How do I answer that? I do believe it was, is, a good book, and a novel that can offer its readers not just a big story, but an insight into the world of remote Indigenous communities that is unfamiliar to most Australians. I am pleased at how it has gone.
How do you think Out Of Time will be received?
It has not been out long, but so far the responses have been good. And there is no doubt that it is dealing with an issue that is very real to very many people. So I can only hope. I have given the novel an unofficial sub-title of ‘A Bassendean Love Story’. It is set in a very familiar world of suburban Perth, and explores a long term loving relationship and a family that is full of warmth and humour. And people seem to be getting that, which is great.
Sympathy to you Steve, for having lost your father, Bob Hawke. You have clearly followed your own, very different, path in life. If you don’t mind me asking, how much of your father do you see in yourself?
It’s not something I’ve thought about to tell you the truth. He loved me like a father, and I loved him like a son. As you say, we’ve followed very different paths, and each respected the other’s choices.
Are you especially proud of something in particular he achieved in his career?
Many things. I was proud of his work as a union leader just as much as Prime Minister, and loved belting out the union anthem ‘Solidarity Forever’ at his memorial.
What did Bob think of The Valley (assuming he read it)?
He was a bit past reading a big, long novel by the time it was published.
I’ve also had a relative with Alzheimer’s (my grandmother) and as it can be hereditary I sometimes fear I will end up with this disease. Do you also fear being in the same boat?
My aunt had it as well as Mum. Of course you think about the possibility. That is what led me down the path of writing this book. But hey – there’s not much you can do about it is there?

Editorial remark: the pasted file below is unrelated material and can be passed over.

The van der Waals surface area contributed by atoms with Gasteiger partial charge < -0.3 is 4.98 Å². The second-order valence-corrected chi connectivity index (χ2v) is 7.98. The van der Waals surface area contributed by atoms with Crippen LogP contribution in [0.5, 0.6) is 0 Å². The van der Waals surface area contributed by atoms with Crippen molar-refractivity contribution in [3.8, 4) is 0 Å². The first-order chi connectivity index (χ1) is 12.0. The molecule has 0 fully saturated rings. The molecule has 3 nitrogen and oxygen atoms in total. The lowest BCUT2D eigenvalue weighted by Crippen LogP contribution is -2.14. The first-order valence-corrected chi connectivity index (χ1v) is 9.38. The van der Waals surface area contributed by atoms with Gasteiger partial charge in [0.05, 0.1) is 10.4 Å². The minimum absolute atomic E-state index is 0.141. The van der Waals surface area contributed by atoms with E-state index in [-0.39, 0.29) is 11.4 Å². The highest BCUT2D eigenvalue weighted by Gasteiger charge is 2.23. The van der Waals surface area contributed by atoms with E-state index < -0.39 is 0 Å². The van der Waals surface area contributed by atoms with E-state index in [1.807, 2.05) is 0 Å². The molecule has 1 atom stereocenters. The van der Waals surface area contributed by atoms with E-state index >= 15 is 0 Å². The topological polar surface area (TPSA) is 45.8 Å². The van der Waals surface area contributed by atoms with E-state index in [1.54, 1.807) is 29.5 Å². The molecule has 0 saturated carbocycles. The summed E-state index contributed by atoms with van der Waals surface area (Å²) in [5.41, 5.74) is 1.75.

Are you optimistic that future generations with dementia will have better systems in place to help? (eg assisted dying, better medication?)
There seems to be a report almost once a week about the latest “breakthrough” in dementia research. I gave up reading these stories a long time ago. If they do come up with better treatments that can halt or slow down the relentless progress of the disease, that would be bloody wonderful. One day they probably will. But I’m not holding my breath.
All the indications at present seem to be that there is an ever growing wave of sufferers, and I do fear that our health and aged care system is going to really struggle to cope. Between that and the reality that the assisted dying legislation is probably never going to apply to dementia sufferers – I’m sorry, but I have to say that I am not especially optimistic. Individuals and families are going to have to keep finding their own ways through it all.
What are you now working on Steve?
I’m working with the great Bill Dempsey, of West Perth fame, to help write his autobiography. It’s good fun getting lost in the world of footy again, 25 years on from the Polly Farmer biography. And I’m in the early stages of shaping novel number three, playing with characters and sketching out ideas. I hope I’ve got a few more books left in me yet!